And if I don't care to be involved in it (because it's a waste of time), is Wes going to? Of course not. I'll say this apologetically: Jim Oberg is a friggin saint.

I don't know how he puts up with the plethora of nonsense that gets chucked around here. If one gets tired of nonsense and out and out lies being leveled at you...and you disconnect from the conversation, you're considered "running away"...these screwballs actually believe they've attained some sort of victory. Truly, it's mind-blowing. Whats truly sad to me is that Paratopia's message board members and listeners of the show have to ask me "why do you even bother with ATS?"

I would only encourage people to really look at the resource ATS can be, start realizing the ridiculousness it's reached, and turn it around. Step back and actually look at the interaction from a objective viewpoint. A hell of a lot can be accomplished here if people actually spoke to each other rather than at each other.

I can tell you one thing, I certainly won't be directing any more of our guests here to answer questions. I think more of our guests than to expose them to the vitriolic patients that seem to be running the asylum in this forum. I'm very sorry for the rest of you.

I know you're all past this point in the discussion, sorry for the interjection.



posted on Sep, 20 2009 @ 03:24 PM
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Originally posted by Arbitrageur
Here's what the textbook says (but I don't believe the textbook either):


Well good for you
Maybe there is hope for you yet

But aaybe NASA papers will be helpful, seeing as yawl are NASA groupies here




1. Introduction
The development of the Beam Transmission
Optical System (BTOS) is a portion of a larger
project entitled SpacE Laser Electric ENErgy
(SE1.ENE). The SELENE project utilizes a high
energy, free electron laser to transfer energy from
the ground to orbiting spacecraft or other space targets such as a lunar base .1 BTOS is the systcm
that delivers the beam energy from the laser to the
target,
The primary mission objective of SELENE is to
provide energy for operation of geosynchronous
satellites including steady-state power for operations,
periodic low power for station keeping, periodic high
power during eclipses, and high power for transfer
orbit apogee burn.2 SELENE will also provide
energy for operation at middle and high earth orbits
(ME()) of 3000+ kilometers, Another possible
usage for SELENE will be to provide energy to a
laser-augmented solar-electric orbit transfer vehicle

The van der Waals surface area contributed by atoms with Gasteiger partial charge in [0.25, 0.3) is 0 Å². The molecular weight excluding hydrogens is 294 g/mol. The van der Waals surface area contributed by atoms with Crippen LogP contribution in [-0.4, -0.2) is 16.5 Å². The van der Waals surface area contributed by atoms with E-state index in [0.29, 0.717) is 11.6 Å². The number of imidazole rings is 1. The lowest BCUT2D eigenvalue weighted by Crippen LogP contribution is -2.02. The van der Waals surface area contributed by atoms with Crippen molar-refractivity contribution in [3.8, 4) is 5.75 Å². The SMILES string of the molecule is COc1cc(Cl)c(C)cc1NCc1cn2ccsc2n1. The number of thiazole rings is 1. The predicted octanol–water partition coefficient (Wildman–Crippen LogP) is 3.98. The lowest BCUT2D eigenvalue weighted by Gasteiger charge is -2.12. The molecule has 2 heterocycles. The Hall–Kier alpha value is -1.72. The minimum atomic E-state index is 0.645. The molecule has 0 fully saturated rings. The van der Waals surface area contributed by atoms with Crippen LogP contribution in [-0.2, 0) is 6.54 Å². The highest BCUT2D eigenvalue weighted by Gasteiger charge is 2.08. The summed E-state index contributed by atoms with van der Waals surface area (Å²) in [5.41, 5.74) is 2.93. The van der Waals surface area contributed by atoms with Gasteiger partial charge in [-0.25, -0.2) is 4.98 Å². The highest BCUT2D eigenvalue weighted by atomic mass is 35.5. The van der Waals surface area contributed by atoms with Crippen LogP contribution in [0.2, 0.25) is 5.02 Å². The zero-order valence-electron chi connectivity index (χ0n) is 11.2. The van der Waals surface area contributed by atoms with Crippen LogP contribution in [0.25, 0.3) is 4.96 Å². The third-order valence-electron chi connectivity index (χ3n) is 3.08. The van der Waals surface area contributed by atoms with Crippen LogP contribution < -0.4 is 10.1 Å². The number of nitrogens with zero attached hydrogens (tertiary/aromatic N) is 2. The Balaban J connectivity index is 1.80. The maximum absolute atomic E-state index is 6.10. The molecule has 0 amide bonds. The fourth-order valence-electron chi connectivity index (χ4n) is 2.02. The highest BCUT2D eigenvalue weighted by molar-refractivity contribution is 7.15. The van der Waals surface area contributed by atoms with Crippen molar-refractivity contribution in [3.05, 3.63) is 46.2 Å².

wherein a low earth orbit (LEO) vehicle transfers to
geosynchronous orbit (GEO) through a spiral trajectory path.
Finally, SELENE will provide continuous steady-state energy for operation of a lunar base.3




Functional design requirements for BTOS arc
drawn from the most taxing case from each intended
mission, The aperture size was determined from power requirements of the lunar mission and is - currently set at 12 meters, The optical design is an”
on-axis Cassegrain system with a baseline f-number
of 1.25.4 Slew rates and accelerations will be set by
MEO missions, To provide for the necessary power
requirements at the target, which include an overall
Strehl ratio greater than 0.5, it is necessary for the
beam path to correct for atmospheric disturbances.s’6
Atmospheric disturbances include natural wind
driven thermal gradients and thermal blooming
effects caused by the beam itself.7
Atmospheric correction for the BTOS project is
accomplished through the usage of an active,
segmented primary mirror. ‘The diagram in Figure I
illustrates how the system works.4 For the current
site location (White Sands, New Mexico) the r. is
estimated to be three centimeters (3 cm). The initial
design for the primary mirror requires the usage of
over 150,000 hexagonal, 3 cm flat-to-flat mirror
segments, each of which is capable of being
commanded in tip, tilt, and piston by utilizing three
voice coil actuators,8’9 These commands will bc
made by a control system with a 300 hertz
bandwidth.


trs-new.jpl.nasa.gov...

Now this is NASA stuff... the Military Space Program is way past this



posted on Sep, 20 2009 @ 03:45 PM
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reply to post by zorgon
 

Providing power through a ground based laser is a far cry from using a space based laser to kill targets on the surface.

Adaptive optics are fine for correction of atmospheric distortions but do nothing about loss of signal strength due to dust, fog, and clouds.



posted on Sep, 20 2009 @ 04:18 PM
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Originally posted by jritzmann
One man's (Wes') opinion of the reality of the Secret Space program doesn't make it so.


You got that right
Especially someone not in a capacity to know, as he has admitted




However, it does garner a little more weight in certain aspects than that of the average Zorgon...I mean...Joe.


How so? How does his admitted lack of knowledge on Secret space project garner any more weight? That is a pretty stupid remark really... but considering your views on the majority of posters at ATS it isn't surprising. I could provide a list of names of experts I have spoken to about this but what would be the point? Your already stuck in your ways


but my personal outlook is it's irrelevant to the UFO issue, at least for me personally. But, at least we have NASA specialists on the program rather than the same kooks with blurry, fuzzy logic "evidence" or no evidence at all.

You seem to have a constant need to boost your self esteem by constantly throwing insults out at everyone that doesn't agree with you... yet you are a hypocrite...

The very title of your podcast that is supposedly on "NASA UFO issues" is "Paratopia Episode 23 - Wes Owsley Challenges the Secret Space Program"

Now secret weapons platforms certainly DO go under secret space program DUH!!! but perhaps you don't want to understand that.

Then we get this arrogant statement at your site...

"Wes has long heard talk of the “Secret Space Program”, and is here to educate the UFO and conspiracy communities about the notion."

EDUCATE us? Yet his disclaimer says he knows nothing about the topic
What a joke... nay INSULT this is to ATS users intelligence...